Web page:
King of the castle, Segovia, Spain
A fairytale Alcázar
Towards the end of the 1st century AD, this high lying craggy rock was used by the Romans to build a fortress upon. Little evidence remains of their presence at the Alcázar today, other than the foundations.
The Romans left behind their legacy at the other end of the city of Segovia, the awe-inspiring aqueduct, which is certainly enough for one town.
From fortress to palace
During the Muslim era of Spain, a fort was built on the site of the Roman fortress. This was believed to have been a wooden structure which was subsequently replaced by a stone fortification.
King Alfonso VIII (1155 to 1214) and his wife Eleanor of England, made the fortress their principal residence. They proceeded with the early stages of the fortification that can be enjoyed nowadays.
The imposing Alcázar became a firm favourite with the crown of Castile all through the Middle Ages. It was to be the Trastamara Dynasty that had the greatest influence of the enchanted castle of today.
During the reign of King Alfonso X further parts of the Alcázar had to be rebuilt. He also instructed for the Hall of Kings to be built to house Parliament.
John has a tower
However, King John II was one of the principal contributors to the Alcázar and has the main tower named after him (Tower of Juan II)
In 1474 Princess Isabella left the ramparts of the Alcázar on 13th December, for the church of San Miguel in Segovia’s Plaza Mayor, and was to return the same day as the crowned Queen of Castile.
It was to be King Philip II who had the slate spires erected to give the influence of a central European castle.
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To the castle
The exterior of the castle appears to have a pink hue about it, which gives it that fairytale feel.
Just as you enter the Alcázar you cross a small bridge that spans from Plaza la Reina Victoria Eugenia, it is quite a drop if you care to look down.
Once inside you are able to wander through several of the halls and it is noticeable the different influences, from the era that they were built in.
A helpful guide
There are so many incredible places to discover in Spain and I love planning road trips. I often use the DK Eyewitness books, I find them extremely informative, easy to follow and the pictures and maps tempt you into searching for more.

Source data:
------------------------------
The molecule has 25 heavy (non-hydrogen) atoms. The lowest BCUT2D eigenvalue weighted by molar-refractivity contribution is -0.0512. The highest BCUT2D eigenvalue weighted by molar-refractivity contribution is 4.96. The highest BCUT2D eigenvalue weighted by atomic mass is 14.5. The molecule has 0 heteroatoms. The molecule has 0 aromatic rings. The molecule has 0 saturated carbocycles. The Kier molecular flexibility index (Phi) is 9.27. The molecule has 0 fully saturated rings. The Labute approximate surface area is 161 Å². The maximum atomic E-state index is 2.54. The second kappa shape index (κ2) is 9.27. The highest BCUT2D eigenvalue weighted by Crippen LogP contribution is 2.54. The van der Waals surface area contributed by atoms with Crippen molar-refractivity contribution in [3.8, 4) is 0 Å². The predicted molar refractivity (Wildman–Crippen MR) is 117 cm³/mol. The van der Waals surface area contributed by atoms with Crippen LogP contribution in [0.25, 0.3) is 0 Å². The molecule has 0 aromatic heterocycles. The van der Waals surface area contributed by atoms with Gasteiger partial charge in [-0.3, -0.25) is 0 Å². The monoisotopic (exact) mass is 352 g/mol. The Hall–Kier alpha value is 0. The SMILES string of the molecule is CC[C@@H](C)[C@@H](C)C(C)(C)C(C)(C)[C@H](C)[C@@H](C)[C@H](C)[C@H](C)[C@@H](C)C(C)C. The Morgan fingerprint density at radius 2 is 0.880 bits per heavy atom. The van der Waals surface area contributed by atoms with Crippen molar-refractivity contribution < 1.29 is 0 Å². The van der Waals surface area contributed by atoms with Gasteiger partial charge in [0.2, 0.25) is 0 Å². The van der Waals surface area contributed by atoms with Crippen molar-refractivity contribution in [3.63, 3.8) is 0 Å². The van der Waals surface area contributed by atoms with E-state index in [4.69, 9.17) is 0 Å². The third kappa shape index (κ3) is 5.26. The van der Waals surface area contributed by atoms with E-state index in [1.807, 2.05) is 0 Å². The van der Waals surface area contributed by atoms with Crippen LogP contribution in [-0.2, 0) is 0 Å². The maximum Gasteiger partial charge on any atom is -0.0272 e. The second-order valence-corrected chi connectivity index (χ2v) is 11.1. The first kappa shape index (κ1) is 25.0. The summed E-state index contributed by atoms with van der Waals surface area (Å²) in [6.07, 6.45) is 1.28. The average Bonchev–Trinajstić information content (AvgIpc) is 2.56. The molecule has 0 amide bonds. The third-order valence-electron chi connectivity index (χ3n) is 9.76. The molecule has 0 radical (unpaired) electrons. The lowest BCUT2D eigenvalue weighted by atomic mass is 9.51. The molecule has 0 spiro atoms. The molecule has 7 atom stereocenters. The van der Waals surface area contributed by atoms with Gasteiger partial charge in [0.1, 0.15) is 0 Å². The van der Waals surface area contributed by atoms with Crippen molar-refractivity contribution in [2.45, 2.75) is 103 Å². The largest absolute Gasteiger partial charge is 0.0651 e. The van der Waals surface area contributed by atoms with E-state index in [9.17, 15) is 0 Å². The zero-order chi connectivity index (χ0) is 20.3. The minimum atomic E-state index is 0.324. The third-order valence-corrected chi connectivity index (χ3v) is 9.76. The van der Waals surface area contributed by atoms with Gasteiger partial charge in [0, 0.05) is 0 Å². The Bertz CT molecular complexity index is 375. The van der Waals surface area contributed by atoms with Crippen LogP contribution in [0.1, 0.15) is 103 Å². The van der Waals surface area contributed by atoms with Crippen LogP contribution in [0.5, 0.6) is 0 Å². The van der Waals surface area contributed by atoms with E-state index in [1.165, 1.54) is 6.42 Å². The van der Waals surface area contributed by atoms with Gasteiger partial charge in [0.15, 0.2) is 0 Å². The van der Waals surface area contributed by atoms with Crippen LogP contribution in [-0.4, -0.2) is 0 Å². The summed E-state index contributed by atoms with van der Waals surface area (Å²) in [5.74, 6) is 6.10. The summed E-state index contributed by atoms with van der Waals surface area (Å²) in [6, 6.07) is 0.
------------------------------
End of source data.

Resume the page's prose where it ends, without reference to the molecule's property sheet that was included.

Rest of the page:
We used a previous version of this book to plan our Spanish road trips, now you can grab the revised copy.
Step back in time
In the ‘Old Palace Room’ the influence is Mudéjar, which is a medieval Iberian style of decoration. The windows are of Romanesque style and used to let light into the original palace prior to the Galley Room being attached. This dates back to Alfonso X
The next room, ‘Sala de la Chimenea’, was part of the restructuring by King Philip II.
The ‘Throne Room’, built during the Trastamara Dynasty, is home to the thrones of Alfonso XIII and Queen Victoria Eugenia.
The amazing ceiling in the ‘Galley Room’ is stunning. It resembles the hull of an upside ship (hence the name). Queen Catherine of Lancaster had this room built in 1412.
Well who would have thought a ‘Pine Cone Room’, which was named after the 392 pine cone carvings in the moulded ceiling. This room was built by the order of Juan II.
Shut your eyes, we are now entering the ‘Royal Bedroom’
The ‘Monarchs Room’ (Hall of Kings) is truly impressive, the ceiling is the standout feature along with a frieze depicting the monarchs of Asturias, Castile and Leon.
Going to the chapel
The small ‘Chapel’ within the Alcázar witnessed the wedding of Philip II and Anna of Austria. The painting “The Epiphany” by Bartolome Carducho (1600) is also housed in this chapel.
Up to the tower
We went for the full ticket option, so up the Juan II tower we would climb. Maneuvering around the spiral staircase, for 152 steps.
But it was worth it, the view from the top of the tower was fantastic, you could see for miles across the plains in one direction, and across the city.
In front of the Alcázar is a lovely little garden in Plaza la Reina Victoria Eugenia.
This is a very pleasant place to sit and admire the views across the magnificent Spanish landscape.
Catching it from below
When heading out of town you can get some amazing views of the Alcázar, you can see that its shape is reminiscent of that of a bow of a ship.
The Alcázar of Segovia is really worth a visit; it may be fairly small but it is fairly accessible. Unless you want to climb the tower.
Equally you don’t have to climb it you can buy separate tickets, all of which are quite reasonable.
€8 Full ticket – Palace, Artillery museum and Juan II Tower
€5.50 – Palace & Artillery museum
€2.50 – Juan II Tower
This is just one of the many reasons why Segovia Old Town has been inscribed as a UNESCO World Heritage site since 1985.
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